JOHOR BARU: Local Indian businesses in Johor claim they are facing stiff competition from large scale expos held in the state, leading to losses.
The expos, typically held at shopping malls in Johor Baru, offer a wide range of items such as textile, jewellery, clothing, decorations, bags and shoes from countries such as India, Pakistan and Bangladesh.
R. Seri Rages, 39, who runs a shop in Tampoi which sells jewellery and provides tailoring services said she had suffered more than 70% drop in sales since last year.
“The expo used to be held once a year at only one location but it is now being held four to five times a year at several locations in the state.
“It is killing our businesses as traders at the expos, mostly foreigners, sell their goods at much lower prices,” she said.
Seri Rages said the problem was made worse last year when an expo was held just before Deepavali, causing them to lose a lot of customers ahead of the festive season.
Another business owner N. Saras, 55, who has been operating at Jalan Trus for over seven years said it was not possible for local traders to reduce prices of their goods to match those at these expos as they had more expenses to cover.
“Rental for our shoplots range between RM10,000 to RM20,000 a month, we have to pay shipping and cargo fees to bring in goods from India, pay taxes as well as wages for our workers.
“On top of all this, when sourcing for items for our shops, we spend money flying to India or other countries and for accommodation.
“Considering all this, we price the items we sell accordingly,” she said.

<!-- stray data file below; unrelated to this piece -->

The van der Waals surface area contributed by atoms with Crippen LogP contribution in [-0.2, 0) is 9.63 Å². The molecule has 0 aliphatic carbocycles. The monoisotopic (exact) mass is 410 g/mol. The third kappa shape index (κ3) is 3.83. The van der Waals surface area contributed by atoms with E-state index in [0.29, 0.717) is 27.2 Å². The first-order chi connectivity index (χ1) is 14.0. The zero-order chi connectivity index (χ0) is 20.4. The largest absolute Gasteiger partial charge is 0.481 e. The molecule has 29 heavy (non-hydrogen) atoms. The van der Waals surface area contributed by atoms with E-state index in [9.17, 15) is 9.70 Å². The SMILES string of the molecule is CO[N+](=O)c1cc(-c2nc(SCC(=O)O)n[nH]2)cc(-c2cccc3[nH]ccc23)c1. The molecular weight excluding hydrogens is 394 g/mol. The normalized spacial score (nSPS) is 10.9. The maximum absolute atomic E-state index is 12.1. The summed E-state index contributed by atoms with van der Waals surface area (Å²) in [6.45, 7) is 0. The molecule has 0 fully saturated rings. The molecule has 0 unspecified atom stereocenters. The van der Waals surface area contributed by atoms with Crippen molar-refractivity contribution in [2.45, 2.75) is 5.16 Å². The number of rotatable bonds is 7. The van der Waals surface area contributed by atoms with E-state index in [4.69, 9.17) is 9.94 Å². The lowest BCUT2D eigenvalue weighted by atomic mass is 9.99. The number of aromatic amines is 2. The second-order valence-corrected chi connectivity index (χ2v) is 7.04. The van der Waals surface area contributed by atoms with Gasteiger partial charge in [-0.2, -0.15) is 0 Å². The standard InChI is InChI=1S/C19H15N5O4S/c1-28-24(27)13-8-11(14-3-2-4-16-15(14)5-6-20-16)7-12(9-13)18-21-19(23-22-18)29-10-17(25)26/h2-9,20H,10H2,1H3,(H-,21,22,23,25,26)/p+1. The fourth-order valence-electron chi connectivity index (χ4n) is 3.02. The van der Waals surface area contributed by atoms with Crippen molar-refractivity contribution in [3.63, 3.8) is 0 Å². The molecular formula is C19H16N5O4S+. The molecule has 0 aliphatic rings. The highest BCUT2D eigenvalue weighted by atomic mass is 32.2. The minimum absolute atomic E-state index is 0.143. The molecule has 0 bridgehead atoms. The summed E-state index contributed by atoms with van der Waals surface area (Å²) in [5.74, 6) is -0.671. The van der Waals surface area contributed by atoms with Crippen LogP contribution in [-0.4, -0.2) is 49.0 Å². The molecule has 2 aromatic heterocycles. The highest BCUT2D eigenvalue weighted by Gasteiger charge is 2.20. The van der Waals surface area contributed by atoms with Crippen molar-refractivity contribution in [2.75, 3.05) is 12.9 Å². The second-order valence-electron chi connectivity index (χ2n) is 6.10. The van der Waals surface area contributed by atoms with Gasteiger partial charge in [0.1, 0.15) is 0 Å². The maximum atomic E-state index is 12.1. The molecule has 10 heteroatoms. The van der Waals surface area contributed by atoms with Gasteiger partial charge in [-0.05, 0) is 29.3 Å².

She said some of the foreign traders operating stalls at the expos had their own suppliers from India and as such were able to sell their items at cheaper prices.
“Also, during the last few days of the expo, traders usually further reduce prices to clear their goods.
“We cannot blame the public for choosing to buy at cheaper prices but what are we to do.
“We have a business to run and meet expenses. We cannot afford to compete with these foreign traders,” she said, adding that some local businesses could not sustain and may be forced to close.
More than 100 local Indian business operators who are facing the same situation have handed over a memorandum to Johor unity, domestic trade and consumer affairs committee chairman Dr S. Ramakrishnan, seeking his assistance to urge the state and Federal governments to stop allowing such expos to be organised here.
Ramakrishnan said that he will bring the matter to the attention of relevant agencies and ministries to find a solution.
“Something has to be done as local businesses are suffering the consequences,” he said.